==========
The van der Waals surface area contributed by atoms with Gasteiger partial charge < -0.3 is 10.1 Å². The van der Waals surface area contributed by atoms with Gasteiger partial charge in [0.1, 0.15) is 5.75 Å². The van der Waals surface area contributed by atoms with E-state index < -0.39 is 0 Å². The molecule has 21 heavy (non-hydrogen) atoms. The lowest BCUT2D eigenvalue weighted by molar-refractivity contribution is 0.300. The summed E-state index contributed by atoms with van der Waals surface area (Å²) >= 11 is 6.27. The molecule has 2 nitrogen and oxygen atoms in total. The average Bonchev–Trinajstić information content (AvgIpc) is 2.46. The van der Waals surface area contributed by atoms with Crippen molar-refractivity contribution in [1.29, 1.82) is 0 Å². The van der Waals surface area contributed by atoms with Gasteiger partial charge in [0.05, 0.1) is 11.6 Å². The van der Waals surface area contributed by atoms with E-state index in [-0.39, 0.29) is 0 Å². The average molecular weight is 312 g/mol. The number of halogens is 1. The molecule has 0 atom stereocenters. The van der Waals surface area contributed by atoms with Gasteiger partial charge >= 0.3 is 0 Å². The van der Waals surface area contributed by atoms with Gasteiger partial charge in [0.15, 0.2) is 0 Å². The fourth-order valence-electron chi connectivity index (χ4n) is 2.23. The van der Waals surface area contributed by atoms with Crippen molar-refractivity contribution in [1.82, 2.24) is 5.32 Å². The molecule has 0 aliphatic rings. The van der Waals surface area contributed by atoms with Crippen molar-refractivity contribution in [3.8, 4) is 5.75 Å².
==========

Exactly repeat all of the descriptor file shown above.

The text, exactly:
The van der Waals surface area contributed by atoms with Gasteiger partial charge < -0.3 is 10.1 Å². The van der Waals surface area contributed by atoms with Gasteiger partial charge in [0.1, 0.15) is 5.75 Å². The van der Waals surface area contributed by atoms with E-state index < -0.39 is 0 Å². The molecule has 21 heavy (non-hydrogen) atoms. The lowest BCUT2D eigenvalue weighted by molar-refractivity contribution is 0.300. The summed E-state index contributed by atoms with van der Waals surface area (Å²) >= 11 is 6.27. The molecule has 2 nitrogen and oxygen atoms in total. The average Bonchev–Trinajstić information content (AvgIpc) is 2.46. The van der Waals surface area contributed by atoms with Crippen molar-refractivity contribution in [1.29, 1.82) is 0 Å². The van der Waals surface area contributed by atoms with Gasteiger partial charge in [0.05, 0.1) is 11.6 Å². The van der Waals surface area contributed by atoms with E-state index in [-0.39, 0.29) is 0 Å². The average molecular weight is 312 g/mol. The number of halogens is 1. The molecule has 0 atom stereocenters. The van der Waals surface area contributed by atoms with Gasteiger partial charge >= 0.3 is 0 Å². The van der Waals surface area contributed by atoms with Gasteiger partial charge in [0.15, 0.2) is 0 Å². The fourth-order valence-electron chi connectivity index (χ4n) is 2.23. The van der Waals surface area contributed by atoms with Crippen molar-refractivity contribution in [1.82, 2.24) is 5.32 Å². The molecule has 0 aliphatic rings. The van der Waals surface area contributed by atoms with Crippen molar-refractivity contribution in [3.8, 4) is 5.75 Å².